The ultimate road rage movie that collides with a nail-biting home invasion film. This Dutch film absolutely pours the intensity on in a way unseen in many a year. A rude and headstrong man picks the wrong enemy in a highway tailgating incident, subjecting his entire family to the revenge of a nuanced killer who uses rat poison as his weapon of choice.
Directed by Lodewijk Crijns
Don’t be a jerk. It has a funny way of catching up with you. Hans (Jeroen Spitzenberger) is an impatient man. And that’s putting it kindly. He and his wife, Diana (Anniek Pfeifer), and his young daughters Milou (Roosmarijn van der Hoek) and Robine (Liz Vergeer) are traveling to his parent’s house to celebrate his father’s birthday. It is a high-stress family event, and they are running late.
Immediately, we can see the short fuse that Hans has. He snaps at Diana for forgetting her sunglasses and the girls don’t help the situation by having sisterly back seat arguments over access to the iPad. Meanwhile, his demanding mother (Troos te Selle) is pestering him with non-stop phone queries about how soon they were going to get there. Honestly, nobody is on their best behavior on this road trip.
Hans is the worst type of aggressive driver. He sees driving as a competition, pressuring all the vehicles around him, believing them to be inferior drivers. It’s pedal to the metal, heedless of speed limits. And then he gets stuck behind one of those ubiquitous white panel vans, traveling slowly in the fast lane. He employs all his rude driving tactics to try and pressure the van to move into the slow lane, but the van’s driver isn’t having it, driving Hans and all the cars behind them into histrionics.
When the van taps the breaks to get Hans to slow down, he just gets more aggressive. The rub? We have seen this panel van before. And the last time we saw this van, the driver a pest inspector, Ed (Willem De Wolf) was dispatching a poor sucker with a forceful injection of rat poison. Hans just picked a road rage incident with a murderous psychopath. But… he of course does not know that yet.
When the family pulls off to a gas station, the man in the van follows them, confronting Hans with a bunch of creepy and cryptic warnings about rats, parenting, speeding, drowning, and now he wants an apology from Hans. Hans, of course, Hans is too proud to apologize. To the psycho killer. Now, this killer does not look like Jason Voorhees. He’s tall, but not particularly intimidating without the background knowledge of his murderous past.
Hans and Ed have an alpha male stand-off, and we know where this is going to go. Diana tries to calm Hans down, but it’s too late. Ed continues to follow the family’s Volvo wagon determined to bring his own brand of chemically induced vengeance. From the start of the second act, the movie resolves itself into a white knuckle pursuit, slow at first, and then more frantic, and the pressure does not let up until the credits roll.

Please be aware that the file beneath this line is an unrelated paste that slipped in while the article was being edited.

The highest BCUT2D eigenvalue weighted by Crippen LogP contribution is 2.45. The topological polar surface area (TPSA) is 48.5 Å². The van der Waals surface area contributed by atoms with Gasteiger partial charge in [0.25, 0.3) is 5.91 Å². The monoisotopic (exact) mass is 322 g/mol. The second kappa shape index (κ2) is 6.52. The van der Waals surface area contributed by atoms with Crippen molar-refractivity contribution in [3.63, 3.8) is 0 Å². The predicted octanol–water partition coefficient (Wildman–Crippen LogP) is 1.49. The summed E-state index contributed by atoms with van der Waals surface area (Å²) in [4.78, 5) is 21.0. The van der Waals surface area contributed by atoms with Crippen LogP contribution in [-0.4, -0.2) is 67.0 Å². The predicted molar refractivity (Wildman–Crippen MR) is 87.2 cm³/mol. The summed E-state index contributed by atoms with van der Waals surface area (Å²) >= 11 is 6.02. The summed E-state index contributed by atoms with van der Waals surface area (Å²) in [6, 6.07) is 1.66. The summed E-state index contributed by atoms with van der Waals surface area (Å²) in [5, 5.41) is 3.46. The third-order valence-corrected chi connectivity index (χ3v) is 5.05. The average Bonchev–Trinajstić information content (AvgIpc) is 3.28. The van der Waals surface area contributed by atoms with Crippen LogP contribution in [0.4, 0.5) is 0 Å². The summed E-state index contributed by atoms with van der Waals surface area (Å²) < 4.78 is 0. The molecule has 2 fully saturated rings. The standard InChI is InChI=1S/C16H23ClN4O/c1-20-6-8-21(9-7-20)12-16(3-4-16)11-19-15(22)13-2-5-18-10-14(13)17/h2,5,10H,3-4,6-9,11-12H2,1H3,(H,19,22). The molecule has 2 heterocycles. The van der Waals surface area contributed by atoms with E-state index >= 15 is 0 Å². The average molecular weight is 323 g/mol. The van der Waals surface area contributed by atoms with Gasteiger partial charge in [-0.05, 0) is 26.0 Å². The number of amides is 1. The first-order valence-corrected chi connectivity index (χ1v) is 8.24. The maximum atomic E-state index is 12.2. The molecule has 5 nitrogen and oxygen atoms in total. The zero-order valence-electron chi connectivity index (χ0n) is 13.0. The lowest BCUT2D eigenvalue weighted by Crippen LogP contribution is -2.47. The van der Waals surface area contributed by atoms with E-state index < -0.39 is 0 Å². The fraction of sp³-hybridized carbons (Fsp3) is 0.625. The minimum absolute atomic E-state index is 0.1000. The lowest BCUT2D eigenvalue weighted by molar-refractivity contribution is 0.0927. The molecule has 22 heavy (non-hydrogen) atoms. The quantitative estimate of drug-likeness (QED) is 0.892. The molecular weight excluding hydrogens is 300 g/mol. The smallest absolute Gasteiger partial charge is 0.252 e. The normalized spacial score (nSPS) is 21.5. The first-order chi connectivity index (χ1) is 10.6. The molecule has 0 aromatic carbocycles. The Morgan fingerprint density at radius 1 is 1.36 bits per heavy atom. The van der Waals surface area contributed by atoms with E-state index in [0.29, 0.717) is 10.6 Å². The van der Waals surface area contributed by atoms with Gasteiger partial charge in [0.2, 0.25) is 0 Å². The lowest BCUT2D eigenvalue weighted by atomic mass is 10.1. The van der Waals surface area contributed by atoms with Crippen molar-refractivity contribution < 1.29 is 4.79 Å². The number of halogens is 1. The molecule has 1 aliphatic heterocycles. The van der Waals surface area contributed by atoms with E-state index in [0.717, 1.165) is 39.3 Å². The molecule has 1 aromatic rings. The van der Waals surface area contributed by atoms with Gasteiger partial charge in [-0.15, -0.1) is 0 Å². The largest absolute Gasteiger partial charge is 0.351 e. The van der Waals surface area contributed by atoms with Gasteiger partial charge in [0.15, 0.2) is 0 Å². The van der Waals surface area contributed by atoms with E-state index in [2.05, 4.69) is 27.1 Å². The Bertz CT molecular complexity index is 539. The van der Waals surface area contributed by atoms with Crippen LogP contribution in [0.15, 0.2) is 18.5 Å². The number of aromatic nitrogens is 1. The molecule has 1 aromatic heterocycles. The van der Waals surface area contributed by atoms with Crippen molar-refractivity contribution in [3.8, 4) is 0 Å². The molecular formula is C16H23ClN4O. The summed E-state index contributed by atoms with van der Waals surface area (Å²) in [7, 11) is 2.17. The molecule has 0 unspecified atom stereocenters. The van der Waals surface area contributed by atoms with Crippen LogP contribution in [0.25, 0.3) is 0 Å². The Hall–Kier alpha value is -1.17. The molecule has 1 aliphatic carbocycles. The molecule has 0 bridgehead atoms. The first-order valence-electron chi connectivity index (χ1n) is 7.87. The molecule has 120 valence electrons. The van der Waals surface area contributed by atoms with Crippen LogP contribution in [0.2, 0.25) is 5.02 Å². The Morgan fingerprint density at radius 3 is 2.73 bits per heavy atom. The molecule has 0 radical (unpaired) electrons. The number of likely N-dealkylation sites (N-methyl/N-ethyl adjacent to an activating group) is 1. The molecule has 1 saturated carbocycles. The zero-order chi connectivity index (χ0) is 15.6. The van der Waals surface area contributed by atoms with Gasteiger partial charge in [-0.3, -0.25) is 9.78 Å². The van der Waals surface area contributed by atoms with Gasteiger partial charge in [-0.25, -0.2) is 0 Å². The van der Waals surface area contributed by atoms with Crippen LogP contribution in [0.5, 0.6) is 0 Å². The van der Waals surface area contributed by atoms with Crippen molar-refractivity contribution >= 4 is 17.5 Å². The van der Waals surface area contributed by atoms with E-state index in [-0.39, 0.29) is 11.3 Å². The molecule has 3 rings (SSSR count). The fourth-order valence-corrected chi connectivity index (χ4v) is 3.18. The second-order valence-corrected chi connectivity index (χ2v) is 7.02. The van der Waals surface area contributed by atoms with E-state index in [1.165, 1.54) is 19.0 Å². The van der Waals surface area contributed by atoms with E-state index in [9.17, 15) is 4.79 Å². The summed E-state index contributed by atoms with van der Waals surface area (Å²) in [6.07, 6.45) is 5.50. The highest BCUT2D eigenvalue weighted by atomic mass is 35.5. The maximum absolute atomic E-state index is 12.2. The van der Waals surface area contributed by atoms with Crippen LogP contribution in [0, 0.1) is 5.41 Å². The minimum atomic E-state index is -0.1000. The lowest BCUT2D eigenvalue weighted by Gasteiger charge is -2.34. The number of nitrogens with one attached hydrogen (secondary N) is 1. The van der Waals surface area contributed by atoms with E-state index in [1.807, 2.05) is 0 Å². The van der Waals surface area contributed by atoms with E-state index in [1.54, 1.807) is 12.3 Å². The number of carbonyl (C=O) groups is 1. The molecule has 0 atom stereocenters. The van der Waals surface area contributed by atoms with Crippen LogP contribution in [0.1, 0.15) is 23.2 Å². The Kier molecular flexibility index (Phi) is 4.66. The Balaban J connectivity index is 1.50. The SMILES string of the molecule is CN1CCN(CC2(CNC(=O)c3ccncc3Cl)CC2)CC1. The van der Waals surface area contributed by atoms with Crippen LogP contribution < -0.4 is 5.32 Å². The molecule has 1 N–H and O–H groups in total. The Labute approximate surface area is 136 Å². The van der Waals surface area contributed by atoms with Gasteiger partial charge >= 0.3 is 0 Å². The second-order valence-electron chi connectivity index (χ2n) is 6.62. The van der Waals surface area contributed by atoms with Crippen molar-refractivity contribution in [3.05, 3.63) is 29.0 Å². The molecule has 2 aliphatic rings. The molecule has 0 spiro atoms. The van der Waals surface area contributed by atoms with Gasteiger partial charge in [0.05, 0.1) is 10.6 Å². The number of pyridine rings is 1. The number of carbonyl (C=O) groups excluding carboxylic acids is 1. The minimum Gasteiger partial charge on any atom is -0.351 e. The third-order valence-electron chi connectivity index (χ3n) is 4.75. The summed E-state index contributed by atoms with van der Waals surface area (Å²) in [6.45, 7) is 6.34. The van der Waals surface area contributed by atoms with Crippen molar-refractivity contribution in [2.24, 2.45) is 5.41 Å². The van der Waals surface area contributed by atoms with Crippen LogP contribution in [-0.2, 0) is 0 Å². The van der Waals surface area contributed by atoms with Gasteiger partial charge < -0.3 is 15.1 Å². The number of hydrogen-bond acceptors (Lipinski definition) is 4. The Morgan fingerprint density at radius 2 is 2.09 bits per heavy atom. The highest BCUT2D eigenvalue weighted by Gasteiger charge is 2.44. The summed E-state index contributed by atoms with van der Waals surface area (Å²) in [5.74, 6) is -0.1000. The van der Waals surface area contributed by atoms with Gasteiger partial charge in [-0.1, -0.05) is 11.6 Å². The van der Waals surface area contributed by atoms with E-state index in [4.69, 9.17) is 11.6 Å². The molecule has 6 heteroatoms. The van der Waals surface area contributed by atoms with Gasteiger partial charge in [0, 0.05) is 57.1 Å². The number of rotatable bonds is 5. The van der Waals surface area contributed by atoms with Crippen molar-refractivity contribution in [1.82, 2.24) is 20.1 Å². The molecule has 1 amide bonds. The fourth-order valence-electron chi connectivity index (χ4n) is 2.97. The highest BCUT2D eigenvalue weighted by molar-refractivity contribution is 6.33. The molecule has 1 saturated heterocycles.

Part of the power of this movie is you can really understand both the motivations and behavior of the protagonists and the villain in equal measure. All of the family are flawed and problematic, but they don’t deserve a rat poison fate. The movie does not hit on the Eric #1 Rule of “Do I care about the protagonists?” The answer is a resounding… sort of. Hans is a jerk and probably deserves an ass-whupping, but he is way over his head and he doesn’t figure it out until it is too late.
The performances are all spot on, and full of nuance and subtle ticks and gestures. There is so much good eye acting with the entire cast, even the kids. You can also get frustrated and fully understand the motivations and actions of the family as they fall apart under stress. They panic and do what many of us would do. The only somewhat false note in the drama is the actions of the tertiary characters and how our main cast remains in the pressure cooker when potential help is available. Though, pride and shame can make you do some pretty stupid shit.
De Wolf plays Ed as both unremarkable and coldly intimidating at the same time. And it’s only when he demonstrates what he’s capable of do you really begin to fear him. And boy, once he puts on the hazmat suit, he is full-on classic horror villain.
This is the second great Dutch Horror offering through the Festival circuit. The similarly intense Finale has proven that the Dutch know how to properly deliver a thriller that is fully fleshed out with real characters and real stakes. The North Bend Film Fest didn’t have as many horror feature offerings as it usually does, but they really hit it out of the park with this Dutch treat.
The car chases, not normally my cup of tea are more fraught with tension than any I have seen, this side ofMad Max Fury Roador Ronin. The slow ominous hunt is reminiscent of Jeepers Creepers, but once the panic sets in and the poor Volvo gets put to its safety standards limits, it’s an adrenaline rush. The digital cinematography is crisp and tight, with quick edits that keep you in the emotional space of the characters. Crijns also makes excellent use of audio blurring as the characters start getting overwhelmed mentally. It’s a movie that is hitting on many cylinders at once and is really well crafted.
It is still on the festival circuit and is not yet available online yet. It was released in the Netherlands in 2019 I would highly recommend you check the offerings from other film festivals for this one. I’m betting that it will show up again on Nightstream, the massive streaming horror film festival, as North Bend might be bringing their films to the shared streaming event in October. The film is not rated, but I would give this a light-R, for intensity, language, and violence, though it is not particularly gory.